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Editorial: Amendment bedevilment

Republican legislators have decided to give voters even less information about six proposed constitutional amendments on the November ballot than originally intended. This amendment business gets sketchier by the day.

As further proof of how poorly thought-out the amendments were, lawmakers convened Tuesday for a fix-it session. Two years ago, they passed a law to require the independent Constitutional Amendments Publication Commission write short captions to help voters get the gist of such amendments, but recently they grew leery of their own law. 

Why? Soon after the short session adjourned, someone pointed out that the three-member commission happens to include two Democrats — Secretary of State Elaine Marshall and Attorney General Josh Stein — and one Republican, legislative services officer Paul Coble. That made Republican lawmakers uneasy.

Then Gerry Cohen, who helped earlier (read: Democrat-controlled) legislatures draft amendments, tweeted out  proposed captions that got too close to the truth.

For example, here’s what the legislature approved for one amendment:  “Constitutional amendment to establish a bipartisan Board of Ethics and Elections to administer ethics and election laws, to clarify the appointment authority of the Legislative and the Judicial Branches, and to prohibit legislators from serving on boards and commissions exercising executive or judicial authority.”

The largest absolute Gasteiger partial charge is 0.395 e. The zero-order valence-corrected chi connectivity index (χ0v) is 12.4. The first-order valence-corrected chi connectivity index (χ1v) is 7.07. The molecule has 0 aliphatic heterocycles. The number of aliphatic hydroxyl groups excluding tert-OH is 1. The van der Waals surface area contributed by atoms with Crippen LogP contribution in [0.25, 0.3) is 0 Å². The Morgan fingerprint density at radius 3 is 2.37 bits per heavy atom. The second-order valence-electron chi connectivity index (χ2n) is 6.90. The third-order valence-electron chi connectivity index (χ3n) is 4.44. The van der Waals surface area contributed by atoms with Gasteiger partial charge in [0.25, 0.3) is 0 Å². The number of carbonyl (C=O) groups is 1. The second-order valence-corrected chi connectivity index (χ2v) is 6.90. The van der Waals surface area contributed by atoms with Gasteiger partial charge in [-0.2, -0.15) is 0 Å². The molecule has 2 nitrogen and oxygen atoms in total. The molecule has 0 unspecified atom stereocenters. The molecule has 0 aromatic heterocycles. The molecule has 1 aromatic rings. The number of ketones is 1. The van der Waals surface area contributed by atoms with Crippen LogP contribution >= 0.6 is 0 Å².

Cohen summed that up like this: “Transfer Powers of the Governor to the General Assembly.”

The legislature’s intentionally vague language masked the amendment’s impact. In truth, there is no way to “explain” some of the amendments without revealing that they shift major powers from the governor to the legislature. It’s a brazen power grab, made all the more obvious by this week’s panicky special session. Lawmakers voted along party lines to label each amendment with the words “Constitutional Amendment,” with no caption. Voters will just have to figure things out for themselves.

The commission has one other task related to the amendments — writing a few paragraphs explaining each one, for material that would be distributed to people who ask for more information. It’s not clear if the commission is still going to write those descriptions or if Republican lawmakers will find a way around that. But Rep. Deb Butler, D-New Hanover, nailed it when she criticized Tuesday’s machinations.

“I find it wildly ironic,” Butler said, “to suggest an independent commission who was specifically given the authority by this body to craft the captions two years ago is more politically motivated than this General Assembly.”

Republicans may not mind if lawmakers from their party pursue purely partisan goals, but everyone should be concerned about the sloppy handling of these amendments. This is hardly the way to change a critical document like the North Carolina State Constitution.

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